Respecting the origin of the worship of Apollo at Delos, we have no trustworthy information. K. O. Müller supposes that it was introduced by the Dorians on their voyage to Crete (Müller, Dor. vol. i. p. 238); but this is only an hypothesis, unsupported by evidence. In the earliest historical times the island was inhabited by Ionians, and is represented as the centre of a great periodical festival in honour of Apollo, celebrated by all the Ionic cities on the mainland as well as in the islands. In this character it is represented in the Homeric hymn to Apollo, which cannot probably be later than 600 B.C. (Hom. [p. 1.759]Hymn. in Apoll. 146, seq.; Grote, Hist of Greece, vol. iii. p. 222.) The festival was conducted with great splendour; and, as at Delphi, there were musical, as well as gymnastic contests. Like the Olympic and other great festivals of Hellas, it doubtless grew out of one of a more limited character; and we are expressly informed that Delos was originally the centre of an Amphictyony, to which the Cyclades and the neighbouring islands belonged. (Thuc. 3.104; Strab. x. p.485; comp. Böckh, Inscr. vol. i. p. 252, seq.) The Athenians took part in this festival at an early period, as is evident from the mention of the Deliastae in one of Solon's laws (Athen. 6.234). It was related at a later period that the Athenians instituted the festival to commemorate the safe return of Theseus from Crete, and that the vessel in which the sacred embassy sailed to the festival was the identical one which had carried Theseus and his companions. (Plut. Thes. 21; Plat. Phaed. sub init.) The two Ionic despots, Peisistratus of Athens and Polycrates of Samos, both took a warm interest in the festival: Peisistratus purified the island by removing all the tombs which were within view of the temple; and Polycrates dedicated the neighbouring island of Rheneia to the Delian Apollo, by fastening it with a chain to Delos. But owing to various causes, among which undoubtedly was the conquest of the Ionic cities in Asia Minor by the Persians, the festival had fallen into decay at the commencement of the Peloponnesian War. In the sixth year of this war, B.C. 426, the Athenians purified Delos. They removed all the tombs from the island, and declared it to be unlawful henceforth for any living being to be born or die within it, and that every pregnant woman should be carried over to the island of Rheneia in order to be delivered. (Thuc. l.c.; Strab. x. p.486.) On this occasion the Athenians restored the ancient festival under the name of the Delia, of which an account is given elsewhere. (Dict. of Ant. art. Delia.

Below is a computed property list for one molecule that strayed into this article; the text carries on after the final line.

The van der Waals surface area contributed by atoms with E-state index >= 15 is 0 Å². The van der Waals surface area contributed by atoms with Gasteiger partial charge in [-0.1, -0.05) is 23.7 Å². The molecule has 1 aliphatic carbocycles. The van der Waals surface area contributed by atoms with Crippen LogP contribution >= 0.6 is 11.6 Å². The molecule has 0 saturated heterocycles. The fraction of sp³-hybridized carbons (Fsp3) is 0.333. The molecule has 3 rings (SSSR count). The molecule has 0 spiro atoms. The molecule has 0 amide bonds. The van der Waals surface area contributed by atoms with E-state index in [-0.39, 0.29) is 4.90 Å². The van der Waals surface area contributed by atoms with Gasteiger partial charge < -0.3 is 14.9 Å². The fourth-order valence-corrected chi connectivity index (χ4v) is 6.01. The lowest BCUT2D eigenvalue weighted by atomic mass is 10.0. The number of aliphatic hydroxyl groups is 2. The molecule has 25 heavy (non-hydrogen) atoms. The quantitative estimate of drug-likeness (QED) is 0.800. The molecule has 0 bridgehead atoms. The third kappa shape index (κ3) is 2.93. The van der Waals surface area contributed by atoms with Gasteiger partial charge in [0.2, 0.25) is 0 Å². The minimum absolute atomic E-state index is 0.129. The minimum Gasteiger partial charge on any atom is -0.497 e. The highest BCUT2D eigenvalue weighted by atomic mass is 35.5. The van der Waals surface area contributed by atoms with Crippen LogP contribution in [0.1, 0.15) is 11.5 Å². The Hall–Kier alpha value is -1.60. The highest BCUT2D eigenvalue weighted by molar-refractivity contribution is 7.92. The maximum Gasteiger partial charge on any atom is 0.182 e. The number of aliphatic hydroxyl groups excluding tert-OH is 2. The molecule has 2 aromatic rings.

The sanctity of Delos was respected by Datis and Artaphernes, who would not anchor here, but passed on to Rheneia. They also sent a herald to recall the Delians, who had fled to Tenos, and they burnt upon the altar of the god 300 talents of frankincense. (Hdt. 6.97.) On the formation of the confederacy in B.C. 477, for the purpose of carrying on the war against Persia, Delos was chosen as the common treasury (Thuc. 1.96); but subsequently the transference of the treasury to Athens, and the altered character of the confederacy, reduced the island to a condition of absolute political dependence upon Athens. The purification of Delos by the Athenians in B.C. 426 has been already mentioned; but four years afterwards (B.C. 422) the Athenians thinking the removal of the Delians themselves essential to the complete purification of the island, banished all the inhabitants, who obtained a settlement at Atramyttium (Adramyttium), which was given to them by the satrap Pharnaces. (Thuc. 5.1; Paus. 4.27.90) Here, some years afterwards (B.C. 411), several of them were murdered by Arsaces, a general of Tissaphernes (Thuc. 8.108).